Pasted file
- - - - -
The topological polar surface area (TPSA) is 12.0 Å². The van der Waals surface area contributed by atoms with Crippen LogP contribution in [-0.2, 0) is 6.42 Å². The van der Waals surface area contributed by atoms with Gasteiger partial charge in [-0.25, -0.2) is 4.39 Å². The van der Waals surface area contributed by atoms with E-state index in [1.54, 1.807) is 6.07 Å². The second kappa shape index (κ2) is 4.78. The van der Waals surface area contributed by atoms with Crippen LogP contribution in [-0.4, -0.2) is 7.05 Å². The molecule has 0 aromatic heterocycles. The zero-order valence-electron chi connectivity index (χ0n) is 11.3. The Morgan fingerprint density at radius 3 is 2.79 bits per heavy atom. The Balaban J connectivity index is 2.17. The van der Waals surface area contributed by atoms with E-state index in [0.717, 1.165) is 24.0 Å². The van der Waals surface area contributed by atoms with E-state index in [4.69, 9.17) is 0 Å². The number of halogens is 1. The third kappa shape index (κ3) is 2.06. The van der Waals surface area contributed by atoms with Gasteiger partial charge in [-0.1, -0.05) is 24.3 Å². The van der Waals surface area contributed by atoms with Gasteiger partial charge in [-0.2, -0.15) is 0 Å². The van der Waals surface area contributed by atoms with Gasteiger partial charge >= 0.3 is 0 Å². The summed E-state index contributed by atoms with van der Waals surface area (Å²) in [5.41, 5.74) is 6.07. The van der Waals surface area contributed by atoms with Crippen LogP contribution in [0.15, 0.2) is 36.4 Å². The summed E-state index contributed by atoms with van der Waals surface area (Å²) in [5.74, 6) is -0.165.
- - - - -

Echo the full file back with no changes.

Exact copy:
The topological polar surface area (TPSA) is 12.0 Å². The van der Waals surface area contributed by atoms with Crippen LogP contribution in [-0.2, 0) is 6.42 Å². The van der Waals surface area contributed by atoms with Gasteiger partial charge in [-0.25, -0.2) is 4.39 Å². The van der Waals surface area contributed by atoms with E-state index in [1.54, 1.807) is 6.07 Å². The second kappa shape index (κ2) is 4.78. The van der Waals surface area contributed by atoms with Crippen LogP contribution in [-0.4, -0.2) is 7.05 Å². The molecule has 0 aromatic heterocycles. The zero-order valence-electron chi connectivity index (χ0n) is 11.3. The Morgan fingerprint density at radius 3 is 2.79 bits per heavy atom. The Balaban J connectivity index is 2.17. The van der Waals surface area contributed by atoms with E-state index in [0.717, 1.165) is 24.0 Å². The van der Waals surface area contributed by atoms with E-state index in [4.69, 9.17) is 0 Å². The number of halogens is 1. The third kappa shape index (κ3) is 2.06. The van der Waals surface area contributed by atoms with Gasteiger partial charge in [-0.1, -0.05) is 24.3 Å². The van der Waals surface area contributed by atoms with Gasteiger partial charge in [-0.2, -0.15) is 0 Å². The van der Waals surface area contributed by atoms with Gasteiger partial charge >= 0.3 is 0 Å². The summed E-state index contributed by atoms with van der Waals surface area (Å²) in [5.41, 5.74) is 6.07. The van der Waals surface area contributed by atoms with Crippen LogP contribution in [0.15, 0.2) is 36.4 Å². The summed E-state index contributed by atoms with van der Waals surface area (Å²) in [5.74, 6) is -0.165.